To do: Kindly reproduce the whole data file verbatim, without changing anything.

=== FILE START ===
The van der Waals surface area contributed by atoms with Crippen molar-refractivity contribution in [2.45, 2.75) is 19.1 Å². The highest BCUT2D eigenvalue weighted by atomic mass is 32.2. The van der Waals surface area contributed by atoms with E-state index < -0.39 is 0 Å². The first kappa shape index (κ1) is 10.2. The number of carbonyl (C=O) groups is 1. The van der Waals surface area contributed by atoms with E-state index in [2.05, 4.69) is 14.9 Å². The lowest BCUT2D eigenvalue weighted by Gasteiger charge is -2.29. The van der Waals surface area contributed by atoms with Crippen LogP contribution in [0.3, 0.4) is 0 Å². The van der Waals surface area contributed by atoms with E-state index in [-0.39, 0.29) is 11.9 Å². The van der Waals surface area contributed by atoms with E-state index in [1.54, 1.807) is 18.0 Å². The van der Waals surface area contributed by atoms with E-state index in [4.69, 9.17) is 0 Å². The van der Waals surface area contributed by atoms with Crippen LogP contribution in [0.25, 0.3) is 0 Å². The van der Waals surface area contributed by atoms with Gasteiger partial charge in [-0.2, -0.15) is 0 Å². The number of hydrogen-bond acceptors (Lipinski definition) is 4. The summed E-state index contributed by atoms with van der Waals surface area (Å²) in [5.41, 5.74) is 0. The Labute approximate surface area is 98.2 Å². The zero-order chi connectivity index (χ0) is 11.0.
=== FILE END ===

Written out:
The van der Waals surface area contributed by atoms with Crippen molar-refractivity contribution in [2.45, 2.75) is 19.1 Å². The highest BCUT2D eigenvalue weighted by atomic mass is 32.2. The van der Waals surface area contributed by atoms with E-state index < -0.39 is 0 Å². The first kappa shape index (κ1) is 10.2. The number of carbonyl (C=O) groups is 1. The van der Waals surface area contributed by atoms with E-state index in [2.05, 4.69) is 14.9 Å². The lowest BCUT2D eigenvalue weighted by Gasteiger charge is -2.29. The van der Waals surface area contributed by atoms with Crippen LogP contribution in [0.3, 0.4) is 0 Å². The van der Waals surface area contributed by atoms with E-state index in [-0.39, 0.29) is 11.9 Å². The van der Waals surface area contributed by atoms with E-state index in [1.54, 1.807) is 18.0 Å². The van der Waals surface area contributed by atoms with E-state index in [4.69, 9.17) is 0 Å². The van der Waals surface area contributed by atoms with Crippen LogP contribution in [0.25, 0.3) is 0 Å². The van der Waals surface area contributed by atoms with Gasteiger partial charge in [-0.2, -0.15) is 0 Å². The number of hydrogen-bond acceptors (Lipinski definition) is 4. The summed E-state index contributed by atoms with van der Waals surface area (Å²) in [5.41, 5.74) is 0. The Labute approximate surface area is 98.2 Å². The zero-order chi connectivity index (χ0) is 11.0.